Flaring at Fife’s controversial Mossmorran chemical plant will start to reduce on Wednesday, bosses have said.
Plant manager Jacob McAlister said the process to safely shut down the operation had started to allow maintenance on two broken boilers.
Arrangements to reduce the flow of gas coming from the North Sea have also been made, which will allow workers to take furnaces out of operations.
“These steps will also start the gradual reduction of the flare,” Mr McAlister said.
He added that further updates would be given to the community as the process moved forward, including timescales to fully stop the flaring.
The petrochemicals plant was forced to apologise to communities on Tuesday after the failure of two of the three boilers led to another day of intense flaring.
The flaring happened just hours after letters signed by Kirkcaldy and Cowdenbeath Labour MP Lesley Laird, as well as Labour, Conservative and Green politicians, were sent to environment secretary Roseanna Cunningham urging her to reconsider the decision not to have an independent inquiry.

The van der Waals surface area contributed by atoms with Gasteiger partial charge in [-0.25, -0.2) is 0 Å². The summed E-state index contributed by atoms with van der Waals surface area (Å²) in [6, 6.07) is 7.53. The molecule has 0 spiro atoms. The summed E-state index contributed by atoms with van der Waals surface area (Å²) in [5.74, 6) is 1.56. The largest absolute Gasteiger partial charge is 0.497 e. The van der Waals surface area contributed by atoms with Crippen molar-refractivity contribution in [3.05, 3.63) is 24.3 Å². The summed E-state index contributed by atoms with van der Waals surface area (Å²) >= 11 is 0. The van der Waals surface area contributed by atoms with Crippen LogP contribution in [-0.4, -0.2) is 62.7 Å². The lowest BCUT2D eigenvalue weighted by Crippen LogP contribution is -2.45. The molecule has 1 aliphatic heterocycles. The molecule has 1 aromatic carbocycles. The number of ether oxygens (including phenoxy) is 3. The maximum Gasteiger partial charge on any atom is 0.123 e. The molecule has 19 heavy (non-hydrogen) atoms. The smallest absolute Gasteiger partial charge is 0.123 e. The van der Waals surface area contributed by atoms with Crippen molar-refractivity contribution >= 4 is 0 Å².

The letters also called into question the ability of the Scottish Environment Protection Agency (Sepa) to regulate the site near Cowdenbeath.
A Scottish Government spokesman said: “We are clear that prolonged, unplanned flaring is unacceptable.
“Sepa is currently responding to the latest flaring incident and carrying out a formal investigation into prolonged, unplanned flaring earlier this year.
“We are awaiting the conclusion of this investigation before deciding on the most appropriate course of action.”
ExxonMobil, which operates the huge Fife Ethylene Plant at Mossmorran, has also apologised to residents for the flaring, which can be seen from several miles away.